It is hard to build technology clusters. The CEO of a new company is leaving San Francisco to work in the Rockies. He isn't the only one.

Tim is the brother of Tim.

On paper, Miller was sitting down. Miller and his partners sold Pillow, a startup that managed short-term rentals in San Francisco, and he wanted to do it again. The South of Market district was whereAirbnb was located. I think it's easy.

Why is the young man sitting in Denver?

He believes that Showplace will benefit from the emergence of a small technology cluster for travel tech companies that focus on short-term rental properties in the Rockies. The first startup was Exclusive Resorts, which is now 20 years old, and the biggest startup is likely closely held Evolve, which has raised $222 million in venture capital but doesn't reveal its sales and earnings publicly. AirDNA, a company that does business analysis for investors in short-term rental properties and was sold to a private equity firm in March, is one of two companies that went public this year.

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Showplace raised $2 million in a deal on June 7. Showplace will be able to add engineers and build a sales team in the seed round, according to Miller.

Denver is seen as a travel technology hub. Showplace has access to industry brainpower and is able to share best practices. A lot of short-term rentals can be found in Denver.

Natty Zola said that technology clusters are hard to build and good for young companies when they happen. As people with relevant skills live near each other and generate ideas that lead to growth and jobs, they tend to promote a cycle of hiring.

They are the most important economic development leaders in the country. There are 25 different efforts by public officials to brand their local tech clusters as Silicon This or That, and 238 cities that bid on Amazon's HQ2 proposal, all of which have made little difference to Silicon Valley's supremacy. The Valley has 48 percent of U.S. venture capital compared to Denver's 1.1 percent.

The cities try so hard. Denver has less high-paid workers in R&D intensive industries than Seattle.

Zola ran a business incubator in Boulder, but there hasn't been an effort to get Denver into Travel Tech Central. There are some signs of workers moving between local firms in the industry, beginning with Exclusive Resorts, majority-owned by former America Online CEO Steve Case.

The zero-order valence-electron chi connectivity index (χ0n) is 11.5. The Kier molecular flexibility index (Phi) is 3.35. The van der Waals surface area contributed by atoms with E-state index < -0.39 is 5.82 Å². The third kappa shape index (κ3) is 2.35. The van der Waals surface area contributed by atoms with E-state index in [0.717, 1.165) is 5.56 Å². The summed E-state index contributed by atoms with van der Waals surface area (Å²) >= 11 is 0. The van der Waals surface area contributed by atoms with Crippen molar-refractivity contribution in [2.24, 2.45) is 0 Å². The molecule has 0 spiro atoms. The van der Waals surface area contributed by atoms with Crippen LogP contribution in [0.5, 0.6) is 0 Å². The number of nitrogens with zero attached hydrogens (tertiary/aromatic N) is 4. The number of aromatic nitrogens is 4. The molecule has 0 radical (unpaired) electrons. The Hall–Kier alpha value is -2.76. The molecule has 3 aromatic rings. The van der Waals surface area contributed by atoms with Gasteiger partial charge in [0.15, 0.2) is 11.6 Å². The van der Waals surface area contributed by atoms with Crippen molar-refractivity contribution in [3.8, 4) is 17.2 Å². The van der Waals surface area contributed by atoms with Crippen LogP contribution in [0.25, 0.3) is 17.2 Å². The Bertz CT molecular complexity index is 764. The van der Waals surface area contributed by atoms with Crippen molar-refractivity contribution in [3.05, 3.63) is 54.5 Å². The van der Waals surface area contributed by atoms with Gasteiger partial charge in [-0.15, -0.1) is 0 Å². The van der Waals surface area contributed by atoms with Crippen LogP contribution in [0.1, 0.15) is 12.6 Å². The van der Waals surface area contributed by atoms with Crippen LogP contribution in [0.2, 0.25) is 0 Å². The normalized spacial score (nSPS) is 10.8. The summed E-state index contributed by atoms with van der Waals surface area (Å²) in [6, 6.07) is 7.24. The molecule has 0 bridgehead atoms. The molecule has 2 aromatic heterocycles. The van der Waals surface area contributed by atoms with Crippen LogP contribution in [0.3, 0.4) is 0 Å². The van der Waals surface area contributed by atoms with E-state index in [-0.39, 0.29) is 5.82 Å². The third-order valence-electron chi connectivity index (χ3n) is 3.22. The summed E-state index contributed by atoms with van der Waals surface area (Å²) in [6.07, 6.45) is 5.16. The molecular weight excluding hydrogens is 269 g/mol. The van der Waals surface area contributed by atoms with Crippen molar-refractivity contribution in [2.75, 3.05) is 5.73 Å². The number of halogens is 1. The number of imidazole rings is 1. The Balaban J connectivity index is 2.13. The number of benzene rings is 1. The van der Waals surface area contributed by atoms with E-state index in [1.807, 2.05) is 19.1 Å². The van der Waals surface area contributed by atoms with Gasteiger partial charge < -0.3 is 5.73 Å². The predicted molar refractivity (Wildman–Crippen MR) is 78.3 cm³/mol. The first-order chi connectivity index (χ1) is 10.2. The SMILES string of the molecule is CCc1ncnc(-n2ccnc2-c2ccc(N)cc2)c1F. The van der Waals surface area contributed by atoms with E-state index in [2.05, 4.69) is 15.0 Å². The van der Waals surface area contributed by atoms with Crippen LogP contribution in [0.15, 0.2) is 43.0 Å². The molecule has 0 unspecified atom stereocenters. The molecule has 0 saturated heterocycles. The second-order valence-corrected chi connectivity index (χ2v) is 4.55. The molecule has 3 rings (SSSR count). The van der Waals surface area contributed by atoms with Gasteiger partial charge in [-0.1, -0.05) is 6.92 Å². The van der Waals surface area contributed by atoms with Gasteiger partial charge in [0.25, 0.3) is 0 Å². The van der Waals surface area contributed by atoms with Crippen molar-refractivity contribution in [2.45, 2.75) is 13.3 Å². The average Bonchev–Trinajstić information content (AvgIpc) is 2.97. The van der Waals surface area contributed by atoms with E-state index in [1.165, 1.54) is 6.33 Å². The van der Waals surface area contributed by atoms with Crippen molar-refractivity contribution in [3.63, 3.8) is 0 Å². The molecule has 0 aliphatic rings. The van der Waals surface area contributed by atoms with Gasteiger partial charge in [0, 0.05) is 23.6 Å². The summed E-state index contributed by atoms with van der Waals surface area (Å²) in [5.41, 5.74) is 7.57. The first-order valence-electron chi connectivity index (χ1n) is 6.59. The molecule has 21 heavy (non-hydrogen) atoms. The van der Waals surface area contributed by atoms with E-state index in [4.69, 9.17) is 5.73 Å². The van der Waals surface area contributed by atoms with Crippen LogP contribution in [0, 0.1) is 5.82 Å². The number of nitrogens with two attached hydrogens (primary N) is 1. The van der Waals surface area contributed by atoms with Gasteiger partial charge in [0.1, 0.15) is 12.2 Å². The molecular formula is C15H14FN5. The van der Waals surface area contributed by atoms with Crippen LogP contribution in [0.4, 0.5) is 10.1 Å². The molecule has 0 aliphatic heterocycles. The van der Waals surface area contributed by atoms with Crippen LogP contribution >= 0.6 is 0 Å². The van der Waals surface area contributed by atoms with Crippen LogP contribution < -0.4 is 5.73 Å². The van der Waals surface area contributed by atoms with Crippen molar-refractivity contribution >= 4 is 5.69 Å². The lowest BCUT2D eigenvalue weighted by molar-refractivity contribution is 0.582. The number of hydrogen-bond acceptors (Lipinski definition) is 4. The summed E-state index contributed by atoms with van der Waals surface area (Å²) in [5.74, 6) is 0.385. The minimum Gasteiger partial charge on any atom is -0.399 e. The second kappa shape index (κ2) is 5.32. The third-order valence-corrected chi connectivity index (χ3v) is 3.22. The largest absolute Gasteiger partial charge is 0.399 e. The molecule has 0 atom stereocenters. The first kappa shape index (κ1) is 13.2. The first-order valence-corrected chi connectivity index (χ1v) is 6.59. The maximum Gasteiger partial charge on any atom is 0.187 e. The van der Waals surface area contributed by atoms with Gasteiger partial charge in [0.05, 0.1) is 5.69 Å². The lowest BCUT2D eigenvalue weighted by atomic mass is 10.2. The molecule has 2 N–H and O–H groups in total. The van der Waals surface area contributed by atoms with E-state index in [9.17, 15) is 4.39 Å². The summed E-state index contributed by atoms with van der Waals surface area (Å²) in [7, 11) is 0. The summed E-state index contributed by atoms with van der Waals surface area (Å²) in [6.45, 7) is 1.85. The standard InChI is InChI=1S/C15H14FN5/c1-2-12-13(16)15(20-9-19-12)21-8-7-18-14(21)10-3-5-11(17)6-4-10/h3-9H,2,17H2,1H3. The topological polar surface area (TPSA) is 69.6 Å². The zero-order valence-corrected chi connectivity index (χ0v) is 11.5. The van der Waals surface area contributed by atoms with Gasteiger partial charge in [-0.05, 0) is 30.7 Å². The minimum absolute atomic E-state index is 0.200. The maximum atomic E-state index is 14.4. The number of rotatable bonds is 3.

Zola said that it builds on itself when you have a lot of experience. You don't have to be in the same place as the incumbents.

Miller doesn't think that Denver needs to leave the Valley to add value. Even a relatively small pool of people with highly relevant expertise will help build his team. Showplace is Matchstick's first travel tech play. Zola was the founder of his own startup before going into coaching and investing in startups.

Showplace helps new short-term rental owners get their properties in good shape so they can be rented frequently. He compares the process of helping home sellers stage their houses by picking furniture, colors and other elements that will attract buyers, and photographing them in a way that grabs shoppers' attention, to the process of photographing homes in a way that grabs shoppers' attention. Most owners will hire a management company to help them run their unit as an ongoing business once the unit is set up.

Showplace is developing and taking advantage of the discounts it has arranged with leading furniture companies. Miller said that the deals allow owners to shave as much as 80 percent off the price.

Showplace will take a design fee that varies by the size of the house and a cut of the savings offered by furniture sellers and other vendors.

Miller said that they help the owner save money by helping onboard a property. New to the business are most owners.

Ten percent of the million units a year he expects Airbnb alone to add will be new units if the goal is to move quickly. He believes that software-driven design templates will help the business. Showplace can be a billion company within a few years with valuations in his sub-industry as high as 30 times revenue.

Miller needs help to do all that. He is betting that he can get some of it from his new neighbors.

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